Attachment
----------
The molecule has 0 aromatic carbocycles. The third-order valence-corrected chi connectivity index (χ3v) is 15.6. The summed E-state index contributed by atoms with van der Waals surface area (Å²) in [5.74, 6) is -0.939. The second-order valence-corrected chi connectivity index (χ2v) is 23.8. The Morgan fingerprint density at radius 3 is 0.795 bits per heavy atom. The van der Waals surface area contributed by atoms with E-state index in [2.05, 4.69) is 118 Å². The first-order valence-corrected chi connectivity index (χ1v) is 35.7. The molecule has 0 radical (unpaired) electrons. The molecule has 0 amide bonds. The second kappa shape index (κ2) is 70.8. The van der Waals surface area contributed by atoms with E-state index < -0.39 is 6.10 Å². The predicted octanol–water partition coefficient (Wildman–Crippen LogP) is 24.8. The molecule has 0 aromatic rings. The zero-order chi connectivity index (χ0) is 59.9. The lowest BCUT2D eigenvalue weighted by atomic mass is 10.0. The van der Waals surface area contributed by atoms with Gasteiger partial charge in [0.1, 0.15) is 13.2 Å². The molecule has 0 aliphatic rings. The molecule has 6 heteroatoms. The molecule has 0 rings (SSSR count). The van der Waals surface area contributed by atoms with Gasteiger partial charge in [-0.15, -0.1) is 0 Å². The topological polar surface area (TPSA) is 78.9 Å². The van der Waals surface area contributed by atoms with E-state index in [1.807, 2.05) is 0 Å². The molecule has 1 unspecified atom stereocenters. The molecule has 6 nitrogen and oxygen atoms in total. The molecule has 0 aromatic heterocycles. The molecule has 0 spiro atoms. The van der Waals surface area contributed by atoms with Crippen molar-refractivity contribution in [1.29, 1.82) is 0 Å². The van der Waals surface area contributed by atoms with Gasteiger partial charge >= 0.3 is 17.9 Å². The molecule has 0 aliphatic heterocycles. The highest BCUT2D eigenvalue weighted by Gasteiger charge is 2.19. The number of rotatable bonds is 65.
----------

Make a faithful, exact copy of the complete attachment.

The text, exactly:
The molecule has 0 aromatic carbocycles. The third-order valence-corrected chi connectivity index (χ3v) is 15.6. The summed E-state index contributed by atoms with van der Waals surface area (Å²) in [5.74, 6) is -0.939. The second-order valence-corrected chi connectivity index (χ2v) is 23.8. The Morgan fingerprint density at radius 3 is 0.795 bits per heavy atom. The van der Waals surface area contributed by atoms with E-state index in [2.05, 4.69) is 118 Å². The first-order valence-corrected chi connectivity index (χ1v) is 35.7. The molecule has 0 radical (unpaired) electrons. The molecule has 0 amide bonds. The second kappa shape index (κ2) is 70.8. The van der Waals surface area contributed by atoms with E-state index < -0.39 is 6.10 Å². The predicted octanol–water partition coefficient (Wildman–Crippen LogP) is 24.8. The molecule has 0 aromatic rings. The zero-order chi connectivity index (χ0) is 59.9. The lowest BCUT2D eigenvalue weighted by atomic mass is 10.0. The van der Waals surface area contributed by atoms with Gasteiger partial charge in [0.1, 0.15) is 13.2 Å². The molecule has 0 aliphatic rings. The molecule has 6 heteroatoms. The molecule has 0 rings (SSSR count). The van der Waals surface area contributed by atoms with Gasteiger partial charge in [-0.15, -0.1) is 0 Å². The topological polar surface area (TPSA) is 78.9 Å². The van der Waals surface area contributed by atoms with E-state index in [1.807, 2.05) is 0 Å². The molecule has 1 unspecified atom stereocenters. The molecule has 6 nitrogen and oxygen atoms in total. The molecule has 0 aromatic heterocycles. The molecule has 0 spiro atoms. The van der Waals surface area contributed by atoms with Crippen molar-refractivity contribution in [1.29, 1.82) is 0 Å². The van der Waals surface area contributed by atoms with Gasteiger partial charge >= 0.3 is 17.9 Å². The molecule has 0 aliphatic heterocycles. The highest BCUT2D eigenvalue weighted by Gasteiger charge is 2.19. The number of rotatable bonds is 65.